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GMP’s delays  

Credit:  The Orleans Record, orleanscountyrecord.com 4 November 2011 ~~

Green Mountain Power’s (GMP) Lowell Wind Project, now under way, should have been stopped long ago before protesters ever became involved. GMP has caused their own delays of about a month and a half, far longer than any delays caused by protesters.

GMP told the VT Public Service Board (PSB) that the project had to begin Aug 1, 2011, to be operational by Dec 31, 2012, so they could obtain $47 million in tax credits; otherwise the project was not economically viable. Here are some instances of GMP’s delays:

1. Sometime before July 18, the landowner filled a wetland and a contractor cut trees. The state investigated. Actual construction did not begin until around Sept. 6, over a month past GMP’s own deadline. The project should have been stopped if that’s the kind of work that could be expected and since construction was behind schedule.

2. GMP started road building before storm water controls were in place causing heavy erosion. The state put on a stop work order Oct 5th. It was lifted on Oct 12th. GMP should not be using heavy rains as an excuse. Weather is uncontrollable and should be accounted for by having storm water controls in place before construction, and by incorporating extra time for weather delays into any construction project. Again the project should have been stopped if that’s the kind of work that could be expected and since construction was behind schedule.

3. This one should have been a long delay: A state scientist’s testimony to the PSB declared the project to have an “undue adverse impact” on the environment. So the PSB set a condition of a pre-construction mitigation plan that was agreed to by GMP and the state. Then GMP asked the PSB to waive that condition saying they could not get conservation easements in time to create a mitigation area. PSB agreed. The project should have been stopped at this point. Will mitigation ever be in place now?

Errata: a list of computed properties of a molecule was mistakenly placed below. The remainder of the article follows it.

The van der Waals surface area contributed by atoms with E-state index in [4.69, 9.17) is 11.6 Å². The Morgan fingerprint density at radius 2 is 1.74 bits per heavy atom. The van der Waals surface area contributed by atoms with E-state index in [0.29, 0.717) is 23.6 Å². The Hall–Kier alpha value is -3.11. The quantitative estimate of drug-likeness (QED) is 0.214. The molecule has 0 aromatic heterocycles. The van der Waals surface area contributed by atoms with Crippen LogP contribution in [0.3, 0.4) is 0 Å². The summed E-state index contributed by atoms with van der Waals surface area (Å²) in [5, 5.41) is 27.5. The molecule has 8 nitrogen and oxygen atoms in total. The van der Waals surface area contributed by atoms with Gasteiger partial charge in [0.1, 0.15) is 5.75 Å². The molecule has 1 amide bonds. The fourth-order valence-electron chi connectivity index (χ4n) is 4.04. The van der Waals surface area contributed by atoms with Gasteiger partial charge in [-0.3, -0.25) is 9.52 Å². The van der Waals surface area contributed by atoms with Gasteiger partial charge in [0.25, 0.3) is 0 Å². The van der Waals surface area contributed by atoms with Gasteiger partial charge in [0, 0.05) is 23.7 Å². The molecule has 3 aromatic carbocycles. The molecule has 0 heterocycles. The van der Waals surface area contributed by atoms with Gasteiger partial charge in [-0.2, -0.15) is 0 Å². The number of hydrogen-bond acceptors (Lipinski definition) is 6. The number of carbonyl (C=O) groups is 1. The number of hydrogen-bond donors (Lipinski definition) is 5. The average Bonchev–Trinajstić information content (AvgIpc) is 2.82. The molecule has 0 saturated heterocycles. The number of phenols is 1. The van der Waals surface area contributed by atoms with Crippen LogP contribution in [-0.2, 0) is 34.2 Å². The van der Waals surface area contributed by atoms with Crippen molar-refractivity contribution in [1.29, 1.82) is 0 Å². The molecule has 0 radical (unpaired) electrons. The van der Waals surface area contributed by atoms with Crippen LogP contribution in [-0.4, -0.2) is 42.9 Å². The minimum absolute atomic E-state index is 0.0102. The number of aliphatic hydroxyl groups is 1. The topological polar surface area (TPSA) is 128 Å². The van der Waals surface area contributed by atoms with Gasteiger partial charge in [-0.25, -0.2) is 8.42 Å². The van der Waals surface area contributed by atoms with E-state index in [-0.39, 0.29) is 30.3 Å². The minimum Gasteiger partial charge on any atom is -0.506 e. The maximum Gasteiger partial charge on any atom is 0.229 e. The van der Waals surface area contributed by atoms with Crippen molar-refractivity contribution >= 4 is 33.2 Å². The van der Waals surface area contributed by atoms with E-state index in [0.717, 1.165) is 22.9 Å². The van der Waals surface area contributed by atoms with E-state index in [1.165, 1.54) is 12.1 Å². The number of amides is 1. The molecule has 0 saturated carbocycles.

Due to a rush job, this project had neither adequate planning nor adequate state supervision. It’s all about $47 million dollars.

Elinor Osborn

Craftsbury Common, Vt.

Source:  The Orleans Record, orleanscountyrecord.com 4 November 2011

This article is the work of the source indicated. Any opinions expressed in it are not necessarily those of National Wind Watch.

The copyright of this article resides with the author or publisher indicated. As part of its noncommercial effort to present the environmental, social, scientific, and economic issues of large-scale wind power development to a global audience seeking such information, National Wind Watch endeavors to observe “fair use” as provided for in section 107 of U.S. Copyright Law and similar “fair dealing” provisions of the copyright laws of other nations. Send requests to excerpt, general inquiries, and comments via e-mail.

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